Sprint Electric Ltd v Buyer's Dream Ltd & Anor, Court of Appeal - Chancery Division, July 30, 2018, [2018] EWHC 1924 (Ch)

Resolution Date:July 30, 2018
Issuing Organization:Chancery Division
Actores:Sprint Electric Ltd v Buyer's Dream Ltd & Anor
 
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Neutral Citation Number: [2018] EWHC 1924 (Ch)

Case No: HC-2017-001837

IN THE HIGH COURT OF JUSTICE

BUSINESS AND PROPERTY COURTS OF ENGLAND AND WALES

BUSINESS LIST (CHANCERY DIVISION)

Royal Courts of Justice

Strand, London, WC2A 2LL

Date: 30 July 2018

Before:

RICHARD SPEARMAN Q.C.

(sitting as a Deputy Judge of the Chancery Division)

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Between:

Claim No: CR-2017-006788

IN THE HIGH COURT OF JUSTICE

BUSINESS AND PROPERTY COURTS OF ENGLAND AND WALES

COMPANIES COURT (CHANCERY DIVISION)

IN THE MATTER OF SPRINTROOM LIMITED

AND IN THE MATTER OF THE COMPANIES ACT 2006

Between:

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Michael Hicks for the Claimant and Rebecca Page for the First Respondent (instructed by Moore Blatch LLP)

Anthony Pavlovich and Jaani Riordan (instructed by Blake Morgan LLP) for the Defendants and the Petitioner

Hearing dates: 8-11 and 14-18 May 2018

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Table of Contents

Para.

INTRODUCTION 1

TERMINOLOGY 9

THE EVIDENCE OF THE WITNESSES 10

THE FACTS 16

2014 37

2015 54

2016 69

2017 115

FISCAL FACTORS IN THE PRESENT CASE 123

Legal framework 123

Application to the present case 141

THE SOURCE CODE CLAIM 145

The dispute in outline 145

Issues 1, 2, 7 and 8 154

Legal framework 162

The contracts in issue 170

The 1997 Contract 177

The 2000 Contract 203

The 2007 Assignment 227

The 2015 Contract 245

Directors' Duties 255

BDL's claim for infringement of copyright 263

The claim for relief 269

Issues 3, 4 and 6 275

Issue 5 299

Schedule No 200815 300

Schedule No 130116 313

THE UNFAIR PREJUDICE CLAIM 319

The relevant legal principles 319

The dispute in outline 331

Issue 1 338

The parties' submissions 339

Discussion and conclusion 346

Issue 2 359

The significance of Mr Prescott's offers 360

The unfair prejudice complained of 377

Mr Prescott's position 385

Discussion and conclusion 389

Issue 3 403

Issue 4 405

Issue 5 411

CONCLUSION 413

INTRODUCTION

  1. This is the trial of two sets of proceedings. The first (``the Source Code claim'') concerns source code and associated documents relating to the software used by Sprint Electric Limited (``SEL'') in motor controllers which SEL is in the business of designing, developing and selling. The Source Code claim is brought by SEL against (a) a former director of SEL and the author of the source code (``Dr Potamianos'') and (b) Dr Potamianos' service company (``BDL''). By a counterclaim in the Source Code claim, BDL claims that it is the owner of the copyright in, essentially, the same source code and associated documents as form the subject of SEL's claim, and, further, seeks an injunction restraining SEL from exploiting its copyright, financial remedies, and other orders. There are further, relatively minor, claims and cross-claims in the Source Code claim, relating to various disputed invoices. SEL is a wholly owned subsidiary of Sprintroom Limited (``SRL''), and 40% of the shares in SRL are held by Dr Potamianos. The second claim (``the Unfair Prejudice claim'') is a petition presented by Dr Potamianos against (a) SRL and (b) the holder of the remaining 60% of the shares in SRL (``Mr Prescott''). In that claim, Dr Potamianos contends that the affairs of both SRL and SEL have been and are being conducted in a manner that is prejudicial to his interests, and he seeks an order requiring Mr Prescott or SRL to purchase his shares in SRL. These two sets of proceedings were ordered to be tried together, with the evidence and disclosure in each case being treated as being provided also in the other.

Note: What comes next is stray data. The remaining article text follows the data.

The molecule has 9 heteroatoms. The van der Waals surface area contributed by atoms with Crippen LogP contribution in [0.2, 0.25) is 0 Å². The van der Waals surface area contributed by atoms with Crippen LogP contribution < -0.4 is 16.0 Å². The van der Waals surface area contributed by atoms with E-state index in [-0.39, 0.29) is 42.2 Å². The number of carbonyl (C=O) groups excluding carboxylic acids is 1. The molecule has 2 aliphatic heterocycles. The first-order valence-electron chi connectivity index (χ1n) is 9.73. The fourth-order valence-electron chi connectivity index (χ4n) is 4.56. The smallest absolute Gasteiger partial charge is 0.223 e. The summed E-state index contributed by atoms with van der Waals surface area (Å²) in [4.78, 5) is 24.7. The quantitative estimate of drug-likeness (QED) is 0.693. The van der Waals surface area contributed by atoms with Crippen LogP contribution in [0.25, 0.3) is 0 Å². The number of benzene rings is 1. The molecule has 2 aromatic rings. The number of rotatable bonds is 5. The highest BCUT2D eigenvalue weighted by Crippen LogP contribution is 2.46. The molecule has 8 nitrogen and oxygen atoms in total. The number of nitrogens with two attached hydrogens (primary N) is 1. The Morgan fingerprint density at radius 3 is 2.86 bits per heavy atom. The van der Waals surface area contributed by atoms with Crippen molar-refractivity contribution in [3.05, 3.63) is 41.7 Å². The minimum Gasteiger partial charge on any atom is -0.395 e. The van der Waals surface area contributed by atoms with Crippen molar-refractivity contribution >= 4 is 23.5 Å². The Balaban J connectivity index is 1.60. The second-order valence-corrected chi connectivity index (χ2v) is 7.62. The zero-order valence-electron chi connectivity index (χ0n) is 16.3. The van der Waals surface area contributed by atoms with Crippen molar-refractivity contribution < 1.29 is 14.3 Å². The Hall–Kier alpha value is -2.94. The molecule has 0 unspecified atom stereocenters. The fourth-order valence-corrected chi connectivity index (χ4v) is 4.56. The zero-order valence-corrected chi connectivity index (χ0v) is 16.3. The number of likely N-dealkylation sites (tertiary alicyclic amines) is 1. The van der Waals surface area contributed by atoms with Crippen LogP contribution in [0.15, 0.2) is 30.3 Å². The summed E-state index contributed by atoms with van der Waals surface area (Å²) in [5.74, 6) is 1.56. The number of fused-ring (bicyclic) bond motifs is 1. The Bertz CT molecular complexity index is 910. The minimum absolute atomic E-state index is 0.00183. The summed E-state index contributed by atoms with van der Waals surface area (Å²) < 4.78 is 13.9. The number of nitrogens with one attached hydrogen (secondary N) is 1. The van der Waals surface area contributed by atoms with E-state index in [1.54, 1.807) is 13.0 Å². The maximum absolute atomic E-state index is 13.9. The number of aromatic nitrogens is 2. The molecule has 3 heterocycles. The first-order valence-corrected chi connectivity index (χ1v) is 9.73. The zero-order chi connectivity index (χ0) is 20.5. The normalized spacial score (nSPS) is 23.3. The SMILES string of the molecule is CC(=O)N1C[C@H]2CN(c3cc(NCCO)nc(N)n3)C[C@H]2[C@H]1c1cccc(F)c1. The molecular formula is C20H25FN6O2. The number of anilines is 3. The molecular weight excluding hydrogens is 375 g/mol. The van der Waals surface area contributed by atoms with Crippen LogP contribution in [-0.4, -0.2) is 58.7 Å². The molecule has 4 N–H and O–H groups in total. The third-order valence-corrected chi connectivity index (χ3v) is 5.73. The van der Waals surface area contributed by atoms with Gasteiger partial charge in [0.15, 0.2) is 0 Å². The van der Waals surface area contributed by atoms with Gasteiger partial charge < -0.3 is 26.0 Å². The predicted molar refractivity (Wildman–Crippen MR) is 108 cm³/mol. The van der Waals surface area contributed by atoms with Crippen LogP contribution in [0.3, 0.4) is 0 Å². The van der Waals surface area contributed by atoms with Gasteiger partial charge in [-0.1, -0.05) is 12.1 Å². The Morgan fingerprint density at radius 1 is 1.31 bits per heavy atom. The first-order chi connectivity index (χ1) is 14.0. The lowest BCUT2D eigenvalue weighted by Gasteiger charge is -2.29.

2. There are a number of possible outcomes to these two sets of proceedings. First, SEL and Mr Prescott may succeed on both claims. In that event, SEL will be entitled to delivery up of, and the right to exploit, the source code and associated documents which are in dispute, and Dr Potamianos will be locked in as a minority shareholder in SRL, in circumstances where he has fallen out with Mr Prescott and the other directors, and is dissatisfied with the way in which SRL is being run. Second, BDL and Dr Potamianos may succeed on the Source Code claim and Dr Potamianos may succeed on the Unfair Prejudice Petition claim. In that event, SEL will not be entitled to retain or exploit the source code and associated documents which are in dispute, and Dr Potamianos will be entitled to an order requiring him to be bought out of SRL (the one issue upon which the parties have reached agreement is that, in the event that Dr Potamianos succeeds on the Unfair Prejudice claim, this relief would be appropriate). However, BDL's success on the Source Code claim will inevitably depress the value of SEL as a trading business, and, thus, the value of shares in SRL (including Dr Potamianos' 40% shareholding). The extent to which those values will go down is in issue, and the effect that will have on the price which Dr Potamianos is entitled to be paid for his shares will not be resolved by the current trial (in accordance with the list of issues for trial identified in the Order of Snowden J made on the CMC in the Unfair Prejudice claim on 8 November 2017).